Archive | December, 2012

Seeing Idle No More in Les Misérables

28 Dec

“Damn their warnings, damn their lies. They will see the people rise!” (Upon These Stones – At The Barricade, Les Misérables)

In a few hours, I’m going to see Les Misérables. As I know the musical by heart, I’ve been thinking of the similarities between this story of revolution in mid-1860s Paris and the Idle No More movement.

One of the central characters in Les Miz is the barricade. Building a barricade to create a barrier between ‘us’ and ‘them’ is both the physical representation of the deep divisions that exist in social equality and a tool to demonstrate that business cannot continue as normal.

Just a few days before Les Miz was released, The Barricade made her own appearance in Canada. The CN rail blockade outside of Sarnia by Aamjiwnaang First Nation has been up for a week. Another blockade has been set up by Garden River and Batchewana First Nations, near Sault Ste. Marie.

I suspect that more roads and railways will be blockaded as Harper’s outrageous and callous non-response to Chief Spence’s hunger strike continues.

Idle No More has, for a variety of reasons, sparked the imagination and creativity of thousands of people for whom mere existence is resistance. Chief Theresa Spence’s hunger strike has created a single, unifying point around which Indigenous people and allies have organized.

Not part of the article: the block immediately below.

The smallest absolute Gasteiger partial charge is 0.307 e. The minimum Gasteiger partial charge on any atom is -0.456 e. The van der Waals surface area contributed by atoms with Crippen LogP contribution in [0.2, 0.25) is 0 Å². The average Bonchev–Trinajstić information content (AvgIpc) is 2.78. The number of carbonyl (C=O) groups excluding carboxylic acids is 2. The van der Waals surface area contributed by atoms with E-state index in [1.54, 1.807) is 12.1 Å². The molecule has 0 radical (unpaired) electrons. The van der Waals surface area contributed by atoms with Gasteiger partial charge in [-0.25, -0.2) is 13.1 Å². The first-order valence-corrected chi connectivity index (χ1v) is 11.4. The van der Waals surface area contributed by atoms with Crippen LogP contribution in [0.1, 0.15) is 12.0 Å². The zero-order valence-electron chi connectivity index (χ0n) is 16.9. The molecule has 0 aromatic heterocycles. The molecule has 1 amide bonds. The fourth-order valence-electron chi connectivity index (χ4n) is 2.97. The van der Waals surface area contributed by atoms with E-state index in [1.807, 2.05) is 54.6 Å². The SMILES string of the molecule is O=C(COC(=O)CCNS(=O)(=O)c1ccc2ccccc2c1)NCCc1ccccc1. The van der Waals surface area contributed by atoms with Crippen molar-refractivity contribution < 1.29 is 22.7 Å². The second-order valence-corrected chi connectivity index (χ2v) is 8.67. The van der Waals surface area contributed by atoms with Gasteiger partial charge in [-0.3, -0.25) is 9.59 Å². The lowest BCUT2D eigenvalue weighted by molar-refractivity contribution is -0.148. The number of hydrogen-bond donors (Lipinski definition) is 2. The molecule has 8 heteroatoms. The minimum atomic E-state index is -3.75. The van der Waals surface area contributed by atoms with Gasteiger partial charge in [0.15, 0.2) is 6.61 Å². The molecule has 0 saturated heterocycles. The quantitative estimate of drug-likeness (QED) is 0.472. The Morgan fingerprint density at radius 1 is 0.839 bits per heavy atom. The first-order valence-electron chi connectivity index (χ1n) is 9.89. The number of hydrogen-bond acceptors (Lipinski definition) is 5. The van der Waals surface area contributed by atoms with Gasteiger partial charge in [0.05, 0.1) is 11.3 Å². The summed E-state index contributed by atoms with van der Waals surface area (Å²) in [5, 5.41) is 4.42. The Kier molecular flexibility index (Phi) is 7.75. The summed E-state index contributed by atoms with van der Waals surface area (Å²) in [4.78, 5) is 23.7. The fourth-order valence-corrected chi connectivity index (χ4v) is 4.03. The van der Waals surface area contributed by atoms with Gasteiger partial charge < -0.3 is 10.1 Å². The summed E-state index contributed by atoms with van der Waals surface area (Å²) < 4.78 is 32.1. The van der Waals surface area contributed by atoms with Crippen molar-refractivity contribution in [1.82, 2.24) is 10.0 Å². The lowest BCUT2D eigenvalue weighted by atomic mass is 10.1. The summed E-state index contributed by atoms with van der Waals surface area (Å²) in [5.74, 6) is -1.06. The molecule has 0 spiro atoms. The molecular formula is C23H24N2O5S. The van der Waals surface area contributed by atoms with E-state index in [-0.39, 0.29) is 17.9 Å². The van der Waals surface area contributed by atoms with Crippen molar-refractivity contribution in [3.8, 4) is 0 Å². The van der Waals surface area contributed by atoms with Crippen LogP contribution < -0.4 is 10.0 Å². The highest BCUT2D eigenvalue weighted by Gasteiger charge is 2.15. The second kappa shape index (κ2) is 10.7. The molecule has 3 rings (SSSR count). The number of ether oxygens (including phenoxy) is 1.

The round dance flash mobs, the coordinated actions, the blockades and barricades, the use of social media and the unified message are all signs that maybe Idle No More will be different than past movements. Maybe Idle No More will become the moment where Canada is forced to honour the Treaties and negotiate nation to nation with Indigenous people. Maybe. Hopefully.

Revolution, as a concept, has been en vogue in the West since the the Arab Spring. From Time Magazine naming The Protester as person of the year in 2011 to the successes, failures and popularity of Occupy Wall Street, it doesn’t take a supreme cynic to see why the time is ripe for Les Miz to make her silver screen debut.

Of course, despite its content and the powerful call for justice, the movie was not created to spark revolutionary activity. Like whatever-the-hell-the-latest-Batman-movie-was-called, Les Miz is a movie out to make money and win some gold-plated statues.

But what if we watched Les Miz and saw the injustice of our own system? What if Fantine had died along the Highway of Tears or if Valjean had a Treaty card? Would Idle No More get stronger? Would there be a broader support among non-Indigenous people for Stephen Harper to change how he interacts with First Nations?